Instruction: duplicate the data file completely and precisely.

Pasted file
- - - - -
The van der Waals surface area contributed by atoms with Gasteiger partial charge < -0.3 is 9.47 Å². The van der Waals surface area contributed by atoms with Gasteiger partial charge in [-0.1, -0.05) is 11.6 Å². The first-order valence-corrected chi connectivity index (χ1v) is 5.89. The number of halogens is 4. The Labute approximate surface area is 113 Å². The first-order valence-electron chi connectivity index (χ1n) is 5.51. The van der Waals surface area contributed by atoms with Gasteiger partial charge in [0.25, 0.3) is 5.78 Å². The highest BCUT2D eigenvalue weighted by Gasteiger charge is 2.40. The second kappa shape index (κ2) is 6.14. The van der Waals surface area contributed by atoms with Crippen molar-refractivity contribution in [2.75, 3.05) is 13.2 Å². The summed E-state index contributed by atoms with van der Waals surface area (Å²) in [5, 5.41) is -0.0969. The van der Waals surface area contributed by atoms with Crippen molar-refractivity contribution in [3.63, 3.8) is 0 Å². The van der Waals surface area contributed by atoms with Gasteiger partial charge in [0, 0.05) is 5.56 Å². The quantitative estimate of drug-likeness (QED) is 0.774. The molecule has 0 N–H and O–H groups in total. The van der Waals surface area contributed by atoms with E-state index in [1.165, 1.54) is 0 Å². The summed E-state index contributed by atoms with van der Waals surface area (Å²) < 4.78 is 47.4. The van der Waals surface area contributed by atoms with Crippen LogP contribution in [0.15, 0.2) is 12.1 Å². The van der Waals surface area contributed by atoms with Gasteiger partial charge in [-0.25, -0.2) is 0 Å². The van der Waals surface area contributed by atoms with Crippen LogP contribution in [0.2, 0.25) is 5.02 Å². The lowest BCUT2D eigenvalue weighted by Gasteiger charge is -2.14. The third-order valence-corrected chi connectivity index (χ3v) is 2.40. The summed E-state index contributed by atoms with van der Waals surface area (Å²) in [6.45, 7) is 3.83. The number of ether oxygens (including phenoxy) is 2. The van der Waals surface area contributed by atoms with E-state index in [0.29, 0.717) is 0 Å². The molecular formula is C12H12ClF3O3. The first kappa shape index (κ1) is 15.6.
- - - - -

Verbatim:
The van der Waals surface area contributed by atoms with Gasteiger partial charge < -0.3 is 9.47 Å². The van der Waals surface area contributed by atoms with Gasteiger partial charge in [-0.1, -0.05) is 11.6 Å². The first-order valence-corrected chi connectivity index (χ1v) is 5.89. The number of halogens is 4. The Labute approximate surface area is 113 Å². The first-order valence-electron chi connectivity index (χ1n) is 5.51. The van der Waals surface area contributed by atoms with Gasteiger partial charge in [0.25, 0.3) is 5.78 Å². The highest BCUT2D eigenvalue weighted by Gasteiger charge is 2.40. The second kappa shape index (κ2) is 6.14. The van der Waals surface area contributed by atoms with Crippen molar-refractivity contribution in [2.75, 3.05) is 13.2 Å². The summed E-state index contributed by atoms with van der Waals surface area (Å²) in [5, 5.41) is -0.0969. The van der Waals surface area contributed by atoms with Crippen molar-refractivity contribution in [3.63, 3.8) is 0 Å². The van der Waals surface area contributed by atoms with Gasteiger partial charge in [0, 0.05) is 5.56 Å². The quantitative estimate of drug-likeness (QED) is 0.774. The molecule has 0 N–H and O–H groups in total. The van der Waals surface area contributed by atoms with E-state index in [1.165, 1.54) is 0 Å². The summed E-state index contributed by atoms with van der Waals surface area (Å²) < 4.78 is 47.4. The van der Waals surface area contributed by atoms with Crippen LogP contribution in [0.15, 0.2) is 12.1 Å². The van der Waals surface area contributed by atoms with Gasteiger partial charge in [-0.25, -0.2) is 0 Å². The van der Waals surface area contributed by atoms with Crippen LogP contribution in [0.2, 0.25) is 5.02 Å². The lowest BCUT2D eigenvalue weighted by Gasteiger charge is -2.14. The third-order valence-corrected chi connectivity index (χ3v) is 2.40. The summed E-state index contributed by atoms with van der Waals surface area (Å²) in [6.45, 7) is 3.83. The number of ether oxygens (including phenoxy) is 2. The van der Waals surface area contributed by atoms with E-state index in [0.29, 0.717) is 0 Å². The molecular formula is C12H12ClF3O3. The first kappa shape index (κ1) is 15.6.